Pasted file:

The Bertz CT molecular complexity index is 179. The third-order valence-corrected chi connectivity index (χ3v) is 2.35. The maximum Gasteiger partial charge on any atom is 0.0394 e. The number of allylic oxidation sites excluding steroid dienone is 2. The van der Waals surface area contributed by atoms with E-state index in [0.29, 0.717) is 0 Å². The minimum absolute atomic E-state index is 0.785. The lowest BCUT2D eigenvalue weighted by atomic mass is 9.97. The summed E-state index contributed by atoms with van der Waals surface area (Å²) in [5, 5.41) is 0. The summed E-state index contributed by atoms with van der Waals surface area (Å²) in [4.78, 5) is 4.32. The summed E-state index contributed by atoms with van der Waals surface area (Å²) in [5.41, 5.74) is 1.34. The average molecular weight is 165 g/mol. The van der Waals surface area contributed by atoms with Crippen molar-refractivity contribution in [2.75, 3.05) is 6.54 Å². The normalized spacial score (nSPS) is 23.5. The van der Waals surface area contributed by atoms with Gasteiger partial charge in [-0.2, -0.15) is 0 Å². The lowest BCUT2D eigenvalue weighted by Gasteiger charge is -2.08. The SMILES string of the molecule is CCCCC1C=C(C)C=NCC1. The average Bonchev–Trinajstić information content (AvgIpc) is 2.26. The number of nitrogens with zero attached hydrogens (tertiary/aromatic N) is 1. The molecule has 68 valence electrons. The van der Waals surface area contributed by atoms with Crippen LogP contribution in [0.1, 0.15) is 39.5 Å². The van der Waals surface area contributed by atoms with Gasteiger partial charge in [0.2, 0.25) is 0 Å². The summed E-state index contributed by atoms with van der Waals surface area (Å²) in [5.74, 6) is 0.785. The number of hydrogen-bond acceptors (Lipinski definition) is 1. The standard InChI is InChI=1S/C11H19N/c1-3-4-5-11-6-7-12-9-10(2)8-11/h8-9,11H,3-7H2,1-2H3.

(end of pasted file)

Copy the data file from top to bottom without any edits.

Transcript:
The Bertz CT molecular complexity index is 179. The third-order valence-corrected chi connectivity index (χ3v) is 2.35. The maximum Gasteiger partial charge on any atom is 0.0394 e. The number of allylic oxidation sites excluding steroid dienone is 2. The van der Waals surface area contributed by atoms with E-state index in [0.29, 0.717) is 0 Å². The minimum absolute atomic E-state index is 0.785. The lowest BCUT2D eigenvalue weighted by atomic mass is 9.97. The summed E-state index contributed by atoms with van der Waals surface area (Å²) in [5, 5.41) is 0. The summed E-state index contributed by atoms with van der Waals surface area (Å²) in [4.78, 5) is 4.32. The summed E-state index contributed by atoms with van der Waals surface area (Å²) in [5.41, 5.74) is 1.34. The average molecular weight is 165 g/mol. The van der Waals surface area contributed by atoms with Crippen molar-refractivity contribution in [2.75, 3.05) is 6.54 Å². The normalized spacial score (nSPS) is 23.5. The van der Waals surface area contributed by atoms with Gasteiger partial charge in [-0.2, -0.15) is 0 Å². The lowest BCUT2D eigenvalue weighted by Gasteiger charge is -2.08. The SMILES string of the molecule is CCCCC1C=C(C)C=NCC1. The average Bonchev–Trinajstić information content (AvgIpc) is 2.26. The number of nitrogens with zero attached hydrogens (tertiary/aromatic N) is 1. The molecule has 68 valence electrons. The van der Waals surface area contributed by atoms with Crippen LogP contribution in [0.1, 0.15) is 39.5 Å². The van der Waals surface area contributed by atoms with Gasteiger partial charge in [0.2, 0.25) is 0 Å². The summed E-state index contributed by atoms with van der Waals surface area (Å²) in [5.74, 6) is 0.785. The number of hydrogen-bond acceptors (Lipinski definition) is 1. The standard InChI is InChI=1S/C11H19N/c1-3-4-5-11-6-7-12-9-10(2)8-11/h8-9,11H,3-7H2,1-2H3.